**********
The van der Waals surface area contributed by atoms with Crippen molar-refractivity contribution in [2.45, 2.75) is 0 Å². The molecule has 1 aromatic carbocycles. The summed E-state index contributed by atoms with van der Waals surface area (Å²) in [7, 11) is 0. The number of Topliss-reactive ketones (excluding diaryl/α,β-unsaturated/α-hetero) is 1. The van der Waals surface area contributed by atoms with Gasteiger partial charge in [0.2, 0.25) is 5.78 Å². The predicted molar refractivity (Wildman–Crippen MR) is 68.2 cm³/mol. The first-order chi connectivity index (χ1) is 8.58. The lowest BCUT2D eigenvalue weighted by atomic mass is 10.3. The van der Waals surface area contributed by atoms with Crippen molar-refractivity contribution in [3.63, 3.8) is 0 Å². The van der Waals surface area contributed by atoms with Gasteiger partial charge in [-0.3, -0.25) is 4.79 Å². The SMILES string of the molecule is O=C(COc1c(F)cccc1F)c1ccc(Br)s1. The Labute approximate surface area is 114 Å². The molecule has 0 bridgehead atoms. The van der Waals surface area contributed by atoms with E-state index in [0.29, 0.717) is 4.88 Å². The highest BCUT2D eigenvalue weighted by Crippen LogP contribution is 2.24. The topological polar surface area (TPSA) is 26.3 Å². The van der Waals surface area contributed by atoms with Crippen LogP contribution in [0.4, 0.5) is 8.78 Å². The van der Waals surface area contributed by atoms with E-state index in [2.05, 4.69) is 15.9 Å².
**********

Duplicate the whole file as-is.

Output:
The van der Waals surface area contributed by atoms with Crippen molar-refractivity contribution in [2.45, 2.75) is 0 Å². The molecule has 1 aromatic carbocycles. The summed E-state index contributed by atoms with van der Waals surface area (Å²) in [7, 11) is 0. The number of Topliss-reactive ketones (excluding diaryl/α,β-unsaturated/α-hetero) is 1. The van der Waals surface area contributed by atoms with Gasteiger partial charge in [0.2, 0.25) is 5.78 Å². The predicted molar refractivity (Wildman–Crippen MR) is 68.2 cm³/mol. The first-order chi connectivity index (χ1) is 8.58. The lowest BCUT2D eigenvalue weighted by atomic mass is 10.3. The van der Waals surface area contributed by atoms with Crippen molar-refractivity contribution in [3.63, 3.8) is 0 Å². The van der Waals surface area contributed by atoms with Gasteiger partial charge in [-0.3, -0.25) is 4.79 Å². The SMILES string of the molecule is O=C(COc1c(F)cccc1F)c1ccc(Br)s1. The Labute approximate surface area is 114 Å². The molecule has 0 bridgehead atoms. The van der Waals surface area contributed by atoms with E-state index in [0.29, 0.717) is 4.88 Å². The highest BCUT2D eigenvalue weighted by Crippen LogP contribution is 2.24. The topological polar surface area (TPSA) is 26.3 Å². The van der Waals surface area contributed by atoms with Crippen LogP contribution in [0.4, 0.5) is 8.78 Å². The van der Waals surface area contributed by atoms with E-state index in [2.05, 4.69) is 15.9 Å².